10 Urgent Takeaways from Nunes Press Conference on Trump “Wiretapping” Claims

The House Intelligence Committee held its first public hearing into Russian Interference in the 2016 election on March 20, 2017 when James Comey, director of the FBI and Admiral Mike Rogers who serves as the Director of the National Security Agency (NSA), Commander of the U.S. Cyber Command (USCYBERCOM), and Chief of the Central Security Service (CSS). As part of the hearings, the Committee is also investigating claims by President Trump of “Wiretapping.”
Yesterday, March 22, 2917, Representative Devin Nunes, who is currently serving as chairman of the United States House Permanent Select Committee on Intelligence), held essentially two press conferences to reveal newly discovered information on President Trump’s wiretapping claims.


Ten (10) Critical Takeaways.
1.  President Trump and/or his transition team were surveilled “incidental” to normal surveillance activities of foreign agents (video at 3:35); although it was unknown how this information was picked up (video at 3:59). Presumably this surveillance began as a FISA warrant. However, American citizens in the United States who are intercepted incidental to a FISA order, are to remain masked with identities concealed and omitted from the intelligence briefing and not disseminated absent content that rises to criminal or national security level.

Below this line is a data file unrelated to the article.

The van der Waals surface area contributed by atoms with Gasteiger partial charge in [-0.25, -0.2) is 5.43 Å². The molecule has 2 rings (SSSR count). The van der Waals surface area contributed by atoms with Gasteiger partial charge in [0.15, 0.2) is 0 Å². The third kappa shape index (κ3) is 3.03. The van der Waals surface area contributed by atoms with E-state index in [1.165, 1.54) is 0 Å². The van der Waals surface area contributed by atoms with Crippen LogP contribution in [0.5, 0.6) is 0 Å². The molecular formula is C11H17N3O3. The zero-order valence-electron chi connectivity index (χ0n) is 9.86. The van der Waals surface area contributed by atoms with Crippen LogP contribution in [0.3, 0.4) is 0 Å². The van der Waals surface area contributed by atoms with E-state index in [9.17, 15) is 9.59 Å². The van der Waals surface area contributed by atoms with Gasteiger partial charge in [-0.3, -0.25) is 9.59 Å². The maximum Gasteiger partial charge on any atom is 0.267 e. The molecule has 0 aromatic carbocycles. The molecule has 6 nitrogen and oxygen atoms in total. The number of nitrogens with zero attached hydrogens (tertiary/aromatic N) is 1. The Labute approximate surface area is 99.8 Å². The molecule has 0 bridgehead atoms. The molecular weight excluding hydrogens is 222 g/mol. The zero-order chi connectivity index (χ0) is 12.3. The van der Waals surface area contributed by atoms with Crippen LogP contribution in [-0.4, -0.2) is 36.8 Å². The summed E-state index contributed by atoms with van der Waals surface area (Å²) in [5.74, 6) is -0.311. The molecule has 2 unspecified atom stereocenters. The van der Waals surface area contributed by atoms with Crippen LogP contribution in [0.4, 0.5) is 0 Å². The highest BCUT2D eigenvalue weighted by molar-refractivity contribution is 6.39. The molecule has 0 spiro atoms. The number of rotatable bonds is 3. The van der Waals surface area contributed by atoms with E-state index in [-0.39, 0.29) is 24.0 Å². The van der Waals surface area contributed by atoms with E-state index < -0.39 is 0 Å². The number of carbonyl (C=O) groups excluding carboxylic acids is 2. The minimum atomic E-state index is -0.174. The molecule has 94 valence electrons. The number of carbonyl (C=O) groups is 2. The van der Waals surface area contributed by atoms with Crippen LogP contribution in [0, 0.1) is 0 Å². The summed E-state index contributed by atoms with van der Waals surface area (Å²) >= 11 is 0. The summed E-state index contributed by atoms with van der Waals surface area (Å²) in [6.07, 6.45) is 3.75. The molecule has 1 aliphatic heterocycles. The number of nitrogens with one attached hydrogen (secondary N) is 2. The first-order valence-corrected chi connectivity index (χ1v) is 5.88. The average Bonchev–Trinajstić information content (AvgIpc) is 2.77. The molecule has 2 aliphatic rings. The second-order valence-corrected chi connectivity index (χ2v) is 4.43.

2.  Representative Nunes stated unequivocally, that there was no criminal conduct and that the information contained in the intelligence briefings did not rise to national security concerns or threshold amounts. In fact, Nunes noted that “details about U.S. persons associated with the incoming administration—details with little or no apparent foreign intelligence value were widely disseminated in intelligence community reporting (video at :54). Further, additional names of Trump transition team members were unmasked when none of this surveillance was related to Russian or the investigation of Russian activities of the Trump team. A lot of the information on the president detailed him and his transition team and what they were doing (video at 7:30).
3.  There were at least two dozen reports (perhaps more) discussing the activities of the Trump transition team from November through mid-January of 2017.  These reports were compiled and disseminated to intelligence communities and perhaps the Obama White House.
4.  None of the lawful surveillance include surveillance of Russian ties and of the intelligence gathered, none involve Russia or Russians.
5.  Perhaps one of the most important takeaways is that the information reviewed by Nunes was not provided by the FBI, NSA, or CIA.  Rather, Nunes made a public request for individuals with information and the authentic documents turned over were done so lawfully by a concerned individual or individuals.  The agencies have not turned over these documents.  Specifically, on Monday, Nunes “encouraged anyone who has information about relevant topics including surveillance to come forward . . .” (video at :35)
6.  The unlawful disclosure and dissemination of the identity of an American citizen incidental to a FISA court order is a felony punishable by up to 10 years in prison.
7.  While Trump has used the term “wiretapping,” Nunes clarified that Trump and his team had used the term broadly to cover all manners of surveillance. And Nunes himself was “concerned that other surveillance was used.” (video at :53).
8.  There will be a thorough investigation to determine:
a.  Who was aware of it;
b.  Why it wasn’t disclosed to Congress;
c.  Who requested and authorized the additional unmaskings;
d.  Whether anyone directed the intelligence community to focus on Trump associates; and